The EU has adjusted its 2017 research funding plans to help bring science to bear on Europe's migration problem, enhance open science and increase innovation.
Every two years, the EU announces an extensive list of research challenges it would like scientists to submit proposals to solve, in a document known as the work programme.
However, the EU’s Directorate-General for Research and Innovation announced on 25 July that it had adjusted the EUR 16 billion 2016 and 2017 work programme it announced in October last year to add the new challenges.
These challenges include the worst refugee crisis faced by Europe since the Second World War with over a million people travelling to Europe by sea in 2015 and almost a quarter of a million so far in 2016, according to data from the United Nations’ refugee agency UNHCR.
‘With the package of migration actions we demonstrate again that Horizon 2020 can adapt quickly to new and emerging challenges,’ said Carlos Moedas, European Commissioner for Research, Science and Innovation.
This includes a EUR 2 million call to set up a platform where researchers can share their ideas with regional authorities and other stakeholders, and EUR 2.5 million to look at the impact of cultural values on the way countries talk about migration.
‘The Commission has identified the right issue which is the lack of a policy, research dialogue,’ said Thomas Huddleston, programme director for migration and integration at Migration Policy Group, a Brussels-based think tank. ‘I see that at least two of the main priorities are looking at bringing researchers and research into the public debate.’
He added that one very relevant call was one looking at the challenges faced by migrants who have arrived since 2014.
‘The public needs to be reassured and perhaps also stimulated about the integration of these groups, to see where progress is going, to see where more progress is needed, and where their contribution is needed,’ he said
Open research data
The EU has also taken the opportunity in the new work programme to embed the principle of open science into the research it funds, by stipulating that digital research data created through its funding should be open access by default.
‘With the package of migration actions we demonstrate again that Horizon 2020 can adapt quickly to new and emerging challenges.’
Carlos Moedas, European Commissioner for Research, Science and Innovation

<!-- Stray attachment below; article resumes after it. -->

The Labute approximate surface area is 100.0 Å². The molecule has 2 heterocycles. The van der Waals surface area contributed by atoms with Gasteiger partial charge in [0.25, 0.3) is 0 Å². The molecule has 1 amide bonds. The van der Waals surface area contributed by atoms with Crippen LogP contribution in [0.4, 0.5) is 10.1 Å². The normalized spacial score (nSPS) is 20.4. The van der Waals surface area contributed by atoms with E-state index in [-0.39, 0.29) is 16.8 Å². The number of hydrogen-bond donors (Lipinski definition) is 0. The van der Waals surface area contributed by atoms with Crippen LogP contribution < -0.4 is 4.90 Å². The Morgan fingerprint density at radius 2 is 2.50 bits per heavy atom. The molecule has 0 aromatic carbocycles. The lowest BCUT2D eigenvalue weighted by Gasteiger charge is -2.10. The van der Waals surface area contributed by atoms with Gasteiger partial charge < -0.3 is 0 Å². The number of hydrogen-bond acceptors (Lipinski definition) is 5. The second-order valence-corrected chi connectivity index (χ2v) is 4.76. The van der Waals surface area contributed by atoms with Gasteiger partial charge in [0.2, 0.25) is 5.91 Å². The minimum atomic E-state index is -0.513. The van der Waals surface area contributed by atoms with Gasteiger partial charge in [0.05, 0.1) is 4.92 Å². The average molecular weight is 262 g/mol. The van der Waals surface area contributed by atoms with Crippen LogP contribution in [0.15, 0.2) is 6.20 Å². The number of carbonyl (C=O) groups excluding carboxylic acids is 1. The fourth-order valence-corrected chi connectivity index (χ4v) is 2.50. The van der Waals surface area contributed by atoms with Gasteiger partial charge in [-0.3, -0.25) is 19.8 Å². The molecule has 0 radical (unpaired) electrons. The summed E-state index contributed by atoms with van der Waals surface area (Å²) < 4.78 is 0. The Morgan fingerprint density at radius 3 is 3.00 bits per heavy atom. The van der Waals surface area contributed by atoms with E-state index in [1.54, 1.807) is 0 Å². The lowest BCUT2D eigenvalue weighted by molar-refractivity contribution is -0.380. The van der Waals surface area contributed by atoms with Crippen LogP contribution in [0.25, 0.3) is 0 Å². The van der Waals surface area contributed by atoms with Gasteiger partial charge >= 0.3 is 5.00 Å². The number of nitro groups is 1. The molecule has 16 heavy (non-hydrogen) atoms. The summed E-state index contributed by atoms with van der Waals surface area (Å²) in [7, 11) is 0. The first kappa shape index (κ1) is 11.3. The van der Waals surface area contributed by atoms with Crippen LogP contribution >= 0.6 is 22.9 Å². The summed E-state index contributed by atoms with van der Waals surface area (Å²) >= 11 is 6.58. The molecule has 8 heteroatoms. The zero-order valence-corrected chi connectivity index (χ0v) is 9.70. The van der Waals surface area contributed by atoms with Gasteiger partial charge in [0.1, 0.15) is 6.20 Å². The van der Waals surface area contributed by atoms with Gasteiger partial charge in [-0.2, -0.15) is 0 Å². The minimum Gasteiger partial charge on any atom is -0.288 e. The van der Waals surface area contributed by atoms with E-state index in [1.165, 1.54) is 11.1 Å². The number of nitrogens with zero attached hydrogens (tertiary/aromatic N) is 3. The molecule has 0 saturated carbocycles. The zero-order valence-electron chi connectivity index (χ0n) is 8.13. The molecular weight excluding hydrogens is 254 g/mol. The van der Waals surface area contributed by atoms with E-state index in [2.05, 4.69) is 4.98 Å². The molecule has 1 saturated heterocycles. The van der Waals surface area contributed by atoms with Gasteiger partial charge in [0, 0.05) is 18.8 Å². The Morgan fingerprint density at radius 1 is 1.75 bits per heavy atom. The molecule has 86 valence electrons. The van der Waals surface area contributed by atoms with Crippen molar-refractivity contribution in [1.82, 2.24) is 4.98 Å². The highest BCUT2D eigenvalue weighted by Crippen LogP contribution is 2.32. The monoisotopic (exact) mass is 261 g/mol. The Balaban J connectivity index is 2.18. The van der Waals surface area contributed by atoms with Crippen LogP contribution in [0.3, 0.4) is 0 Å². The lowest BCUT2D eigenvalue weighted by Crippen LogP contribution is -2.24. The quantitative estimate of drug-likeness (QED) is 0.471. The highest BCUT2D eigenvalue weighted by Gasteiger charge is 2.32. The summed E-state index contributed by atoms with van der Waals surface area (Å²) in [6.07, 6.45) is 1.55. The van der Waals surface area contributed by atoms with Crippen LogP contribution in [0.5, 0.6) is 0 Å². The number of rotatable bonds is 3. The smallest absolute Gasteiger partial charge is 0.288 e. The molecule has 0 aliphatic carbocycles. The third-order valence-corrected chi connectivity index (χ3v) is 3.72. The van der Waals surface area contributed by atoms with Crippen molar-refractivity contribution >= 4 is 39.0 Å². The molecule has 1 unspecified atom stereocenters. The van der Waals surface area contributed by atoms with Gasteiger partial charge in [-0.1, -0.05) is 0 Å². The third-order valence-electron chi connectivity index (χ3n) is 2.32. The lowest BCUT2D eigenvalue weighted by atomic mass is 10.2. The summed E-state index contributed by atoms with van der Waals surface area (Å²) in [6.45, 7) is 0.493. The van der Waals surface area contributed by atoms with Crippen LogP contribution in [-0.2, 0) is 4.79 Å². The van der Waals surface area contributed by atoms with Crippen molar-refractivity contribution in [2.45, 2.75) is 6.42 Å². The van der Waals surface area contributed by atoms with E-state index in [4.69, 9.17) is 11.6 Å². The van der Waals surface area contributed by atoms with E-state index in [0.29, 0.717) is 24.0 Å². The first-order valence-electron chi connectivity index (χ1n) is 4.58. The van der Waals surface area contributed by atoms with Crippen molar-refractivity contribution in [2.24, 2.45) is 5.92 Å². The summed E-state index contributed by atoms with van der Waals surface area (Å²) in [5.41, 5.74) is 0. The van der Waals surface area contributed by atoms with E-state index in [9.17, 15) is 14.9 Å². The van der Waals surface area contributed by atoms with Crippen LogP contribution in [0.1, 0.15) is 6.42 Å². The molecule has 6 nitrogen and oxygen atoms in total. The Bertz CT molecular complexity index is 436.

It already said at the start of Horizon 2020, its current seven-year research funding programme, that if any research it supports results in a published paper, this paper should be available on an open-access basis. However, the new rule takes open access to the next level by making the research data behind the paper freely available too, building on a previous pilot programme.
‘For all the projects funded under these (new work programme) calls, we will expect the data generated to be open access,’ said Commissioner Moedas. ‘Europe is the first region in the world to make open access the norm.’
However, the new open research data policy also takes into account that some research data will need to remain closed for intellectual property reasons, personal data protection rules, or national security concerns.
Jobs and growth
The fundamental idea behind the research funding is to use it to make Europe more competitive, thereby creating jobs and economic growth.
The new work programme also sets aside EUR 20 million to invest in developing a new generation of fuel cells for uses like electric cars in order to help Europe overtake rivals in this growing field of technology.
In May, the EU also launched an initiative called the Digital Single Market which aims to help Europe benefit as much as possible from digital technologies.
As part of this, the new work programme also includes EUR 11 million for innovation in digital technologies through four new Horizon Prizes, which are technology inducement prizes where the funding is given to the researchers with the best solution to a pre-defined problem.
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